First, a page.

“The government must act without delay and legislate to grant the CAA the powers it needs to issue hefty fines, and hold airlines to account when they break the law. Until it does so, UK travellers’ rights will be worth no more than the paper they are written on.”
Notes to editors:
– EC261 provides passengers with the right to refunds and compensation after cancellations and delays, and was carried over into UK law after Brexit.
-According to data published by the Civil Aviation Authority (CAA), in 2020, 2,399 complaints about British Airways in relation to EC261 were escalated to the Centre for Effective Dispute Resolution (CEDR), the alternative dispute resolution (ADR) service that handles complaints for the airline. In reality, the number of complaints is likely to be significantly higher, as this only captures those complaints escalated to an ADR body – many more would have been handled directly by the airline.
– An independent review into the CAA is currently ongoing and when its findings are released, Which? is calling on the government to ensure its response will be timely and robust, and urges both it and the CAA to act on the recommendations it will make.
-The CAA is the sector regulator for aviation and has a statutory duty to further the reasonable interests of users of air transport services, which should include taking necessary enforcement action, where appropriate, as a key function.
– Under the Enterprise Act, the CAA is able to use the Enhanced Consumer Measures (ECMs) regime – this allows enforcers to “bolt on” additional remedies when they obtain undertakings from infringing traders, or when they apply to the court for an enforcement order. ECMs can include compliance measures to require traders to take action to prevent repeat breaches and arrange redress schemes for financial losses that consumers have suffered. For example, the Civil Aviation Authority obtained ECM undertakings from Ryanair in 2017 requiring them to re-contact all passengers affected by certain flight cancellations and set out their rights clearly to choose a refund or a re-routing.
Which? campaign to Transform Travel
– Which? is currently campaigning to Transform Travel, and at the time of writing, over 43,000 people have signed the consumer champion’s petition to the Secretary of State for Transport demanding urgent action. Please find a link to view it here.
More than 1,100 Which? Travel campaign supporters have also submitted evidence of their mistreatment by airlines to the independent review of the CAA.
The consumer champion is calling for:
Enforcement – The CAA should be doing more by holding airlines to account proactively. It also needs direct powers to monitor and fine airlines when they flout the rules.
Resolution – We need a dispute resolution system that is mandatory for all airlines flying to and from the UK so travellers don’t have to go to the small claims court to enforce their rights.
Compensation – We need to protect passengers’ rights to redress when airlines are at fault for delays and cancellations. Proposals to slash pay-outs for domestic flights, which would replace current protections under EU law EC261, must be dropped.
Find links to previous relevant investigations and actions below:
- Which? calls for urgent intervention as airlines rack up millions in court judgments
- Which? calls for Civil Aviation Authority to get stronger powers, as four in 10 travellers say they lack confidence in airlines treating them fairly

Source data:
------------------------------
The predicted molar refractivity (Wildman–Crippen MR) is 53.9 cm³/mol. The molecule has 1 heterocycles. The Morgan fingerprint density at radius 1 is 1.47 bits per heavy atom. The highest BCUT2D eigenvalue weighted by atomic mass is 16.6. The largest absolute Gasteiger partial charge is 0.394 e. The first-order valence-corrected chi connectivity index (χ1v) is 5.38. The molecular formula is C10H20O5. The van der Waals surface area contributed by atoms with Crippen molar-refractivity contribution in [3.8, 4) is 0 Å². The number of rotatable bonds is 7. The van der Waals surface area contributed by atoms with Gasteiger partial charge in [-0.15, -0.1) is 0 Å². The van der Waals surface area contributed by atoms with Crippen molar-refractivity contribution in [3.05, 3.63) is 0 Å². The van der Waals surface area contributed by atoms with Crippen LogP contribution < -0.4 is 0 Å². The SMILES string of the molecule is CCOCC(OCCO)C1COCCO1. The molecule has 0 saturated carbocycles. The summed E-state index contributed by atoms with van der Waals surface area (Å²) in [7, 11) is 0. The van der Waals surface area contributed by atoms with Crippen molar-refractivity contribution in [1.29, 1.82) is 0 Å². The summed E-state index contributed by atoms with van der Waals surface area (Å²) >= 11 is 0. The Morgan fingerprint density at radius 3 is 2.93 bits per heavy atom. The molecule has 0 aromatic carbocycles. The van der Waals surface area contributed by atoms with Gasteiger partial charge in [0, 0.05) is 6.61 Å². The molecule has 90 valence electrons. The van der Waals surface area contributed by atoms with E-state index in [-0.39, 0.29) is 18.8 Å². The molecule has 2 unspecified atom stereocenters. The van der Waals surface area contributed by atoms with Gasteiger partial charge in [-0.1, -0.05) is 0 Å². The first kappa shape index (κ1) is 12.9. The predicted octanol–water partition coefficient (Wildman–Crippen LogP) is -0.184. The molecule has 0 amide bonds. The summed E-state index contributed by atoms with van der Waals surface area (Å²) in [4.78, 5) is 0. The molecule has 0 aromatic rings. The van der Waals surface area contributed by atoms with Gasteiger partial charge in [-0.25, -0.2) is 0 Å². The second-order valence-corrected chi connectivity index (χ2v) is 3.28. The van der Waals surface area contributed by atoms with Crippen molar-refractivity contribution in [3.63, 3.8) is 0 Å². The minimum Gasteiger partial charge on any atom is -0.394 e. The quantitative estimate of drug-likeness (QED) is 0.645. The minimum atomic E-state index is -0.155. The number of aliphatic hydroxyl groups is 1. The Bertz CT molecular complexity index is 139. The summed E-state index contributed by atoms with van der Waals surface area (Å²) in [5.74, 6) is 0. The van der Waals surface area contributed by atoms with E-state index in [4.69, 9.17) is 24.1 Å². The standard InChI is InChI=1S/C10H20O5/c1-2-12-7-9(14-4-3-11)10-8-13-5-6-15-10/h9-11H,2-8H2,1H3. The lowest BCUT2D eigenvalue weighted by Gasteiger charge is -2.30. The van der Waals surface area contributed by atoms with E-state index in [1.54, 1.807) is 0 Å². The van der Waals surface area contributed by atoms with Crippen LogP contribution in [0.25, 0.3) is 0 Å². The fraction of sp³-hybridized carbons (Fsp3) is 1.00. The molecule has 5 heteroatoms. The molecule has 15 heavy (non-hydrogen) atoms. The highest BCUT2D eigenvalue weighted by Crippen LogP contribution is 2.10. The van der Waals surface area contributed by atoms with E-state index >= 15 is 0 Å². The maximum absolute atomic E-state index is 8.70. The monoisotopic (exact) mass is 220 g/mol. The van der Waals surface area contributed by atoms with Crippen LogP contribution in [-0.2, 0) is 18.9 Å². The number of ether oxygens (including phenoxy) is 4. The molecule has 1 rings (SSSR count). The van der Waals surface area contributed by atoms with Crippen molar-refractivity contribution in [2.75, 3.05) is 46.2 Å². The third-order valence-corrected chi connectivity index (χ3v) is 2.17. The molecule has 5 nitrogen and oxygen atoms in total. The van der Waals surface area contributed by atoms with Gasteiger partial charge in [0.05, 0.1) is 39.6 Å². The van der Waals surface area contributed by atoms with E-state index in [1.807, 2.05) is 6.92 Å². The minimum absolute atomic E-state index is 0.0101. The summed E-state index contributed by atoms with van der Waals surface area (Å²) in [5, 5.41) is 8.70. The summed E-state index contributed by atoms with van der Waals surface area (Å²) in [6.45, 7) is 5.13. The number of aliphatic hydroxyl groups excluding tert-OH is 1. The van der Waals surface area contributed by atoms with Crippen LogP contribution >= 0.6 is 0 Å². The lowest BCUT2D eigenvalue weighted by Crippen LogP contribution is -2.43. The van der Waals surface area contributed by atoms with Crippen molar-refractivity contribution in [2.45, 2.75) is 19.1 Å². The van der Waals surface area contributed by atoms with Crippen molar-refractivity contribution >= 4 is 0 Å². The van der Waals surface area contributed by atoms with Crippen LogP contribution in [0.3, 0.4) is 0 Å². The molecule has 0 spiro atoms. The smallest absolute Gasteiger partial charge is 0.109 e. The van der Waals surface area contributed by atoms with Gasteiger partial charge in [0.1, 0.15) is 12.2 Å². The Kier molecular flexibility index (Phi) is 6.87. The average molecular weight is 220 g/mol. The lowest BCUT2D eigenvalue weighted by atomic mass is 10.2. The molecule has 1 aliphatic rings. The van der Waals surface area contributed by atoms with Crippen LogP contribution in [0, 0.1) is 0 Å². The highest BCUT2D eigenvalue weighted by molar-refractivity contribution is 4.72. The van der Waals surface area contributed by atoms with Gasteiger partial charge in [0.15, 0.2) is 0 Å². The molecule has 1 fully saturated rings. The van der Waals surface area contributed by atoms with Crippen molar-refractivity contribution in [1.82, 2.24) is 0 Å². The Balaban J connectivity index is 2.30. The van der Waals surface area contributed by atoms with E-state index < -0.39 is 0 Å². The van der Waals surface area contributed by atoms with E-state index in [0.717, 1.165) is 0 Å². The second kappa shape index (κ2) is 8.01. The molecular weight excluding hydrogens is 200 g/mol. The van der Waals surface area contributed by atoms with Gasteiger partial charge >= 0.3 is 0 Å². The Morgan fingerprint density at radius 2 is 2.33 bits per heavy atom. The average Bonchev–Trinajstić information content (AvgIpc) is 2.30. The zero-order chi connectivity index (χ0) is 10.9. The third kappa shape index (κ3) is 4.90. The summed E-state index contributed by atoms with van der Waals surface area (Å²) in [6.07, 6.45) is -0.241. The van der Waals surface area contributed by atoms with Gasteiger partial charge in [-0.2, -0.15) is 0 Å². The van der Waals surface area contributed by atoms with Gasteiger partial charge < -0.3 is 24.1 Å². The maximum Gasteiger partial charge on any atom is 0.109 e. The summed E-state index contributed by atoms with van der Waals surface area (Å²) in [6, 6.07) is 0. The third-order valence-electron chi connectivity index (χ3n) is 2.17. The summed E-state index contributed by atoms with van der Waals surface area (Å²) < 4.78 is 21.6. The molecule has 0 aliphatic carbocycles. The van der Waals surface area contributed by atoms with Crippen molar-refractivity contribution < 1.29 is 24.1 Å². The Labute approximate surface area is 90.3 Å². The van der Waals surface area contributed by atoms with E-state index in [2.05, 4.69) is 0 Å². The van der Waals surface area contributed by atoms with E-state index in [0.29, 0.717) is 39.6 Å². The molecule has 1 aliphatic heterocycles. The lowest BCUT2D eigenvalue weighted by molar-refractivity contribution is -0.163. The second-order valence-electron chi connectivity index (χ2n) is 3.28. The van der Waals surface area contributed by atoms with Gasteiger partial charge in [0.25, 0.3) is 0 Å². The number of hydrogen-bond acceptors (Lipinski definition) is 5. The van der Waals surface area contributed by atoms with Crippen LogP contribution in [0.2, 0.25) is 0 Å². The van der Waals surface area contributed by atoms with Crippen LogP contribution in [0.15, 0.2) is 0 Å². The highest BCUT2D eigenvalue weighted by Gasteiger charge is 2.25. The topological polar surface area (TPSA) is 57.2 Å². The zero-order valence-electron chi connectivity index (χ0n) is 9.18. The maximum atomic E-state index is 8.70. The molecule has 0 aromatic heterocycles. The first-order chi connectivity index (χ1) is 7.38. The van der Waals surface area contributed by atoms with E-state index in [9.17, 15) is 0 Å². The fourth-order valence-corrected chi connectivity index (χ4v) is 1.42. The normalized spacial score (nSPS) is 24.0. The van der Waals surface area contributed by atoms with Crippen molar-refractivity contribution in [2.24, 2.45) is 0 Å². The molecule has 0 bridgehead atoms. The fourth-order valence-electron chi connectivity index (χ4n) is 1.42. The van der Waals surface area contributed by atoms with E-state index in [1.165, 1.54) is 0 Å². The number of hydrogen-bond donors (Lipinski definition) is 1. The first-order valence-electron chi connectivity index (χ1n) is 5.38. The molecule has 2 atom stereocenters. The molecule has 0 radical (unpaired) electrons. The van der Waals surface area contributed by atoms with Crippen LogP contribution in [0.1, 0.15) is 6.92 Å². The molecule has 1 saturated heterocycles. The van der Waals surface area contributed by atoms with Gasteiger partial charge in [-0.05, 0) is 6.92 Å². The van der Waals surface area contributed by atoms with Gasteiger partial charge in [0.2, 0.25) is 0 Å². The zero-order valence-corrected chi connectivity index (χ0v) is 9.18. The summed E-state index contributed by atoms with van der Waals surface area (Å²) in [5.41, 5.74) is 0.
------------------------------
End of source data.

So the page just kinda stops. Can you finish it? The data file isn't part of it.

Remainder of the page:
- Which? calls for major overhaul of travel rules to rein in law-breaking airlines amid summer holiday chaos
- Which? urges the CAA to investigate British Airways’ cancellation and re-routing policy
- Which? calls for investigation into EasyJet treatment of passengers amid airport chaos
- More than two million people haven’t received money back for flights they couldn’t board during the pandemic
Rights of reply:
A British Airways spokesperson said: “Where a customer’s flight is cancelled, we always offer options including a full refund, rerouting or rebooking onto another service, including with other airlines. We always meet our legal obligations.”
Anna Bowles, Head of Consumer at the UK Civil Aviation Authority, said: “We have regularly asked for stronger consumer enforcement powers, including the ability to impose fines on airlines. This would allow us to take faster action when appropriate and bring our powers in line with other sectoral regulators.
“In its 2022 consultation, Reforming aviation consumer policy: protecting air passenger rights, the Government consulted on proposals, which included the possibility of providing the Civil Aviation Authority with additional enforcement powers.”
Ryanair: Ryanair refutes all claims: “Ryanair did not ‘refuse to compensate passengers’. Any Ryanair customers who are entitled to compensation due to staff strikes in 2018 and who applied directly to Ryanair for compensation, have received compensation directly from Ryanair in line with EU261.”
easyJet: “easyJet refutes the suggestion that we do not comply with our legal obligations relating to the passenger regulations governing disrupted flights. We clearly inform passengers of their rights via our Notice of Rights and Delays and Cancellations pages on our website, which are provided to customers if their flights are disrupted.
“We provide customers with a self-service tool which enables them to reroute quickly and easily on alternative flights if their flight is cancelled. Customers are able to submit an expenses claim easily via our expense form and we are currently reimbursing customers’ expenses and processing compensation in around 8 days.
“easyJet is in the process of appealing the Italian authorities’ ruling on the basis that we always complied with applicable legislation.”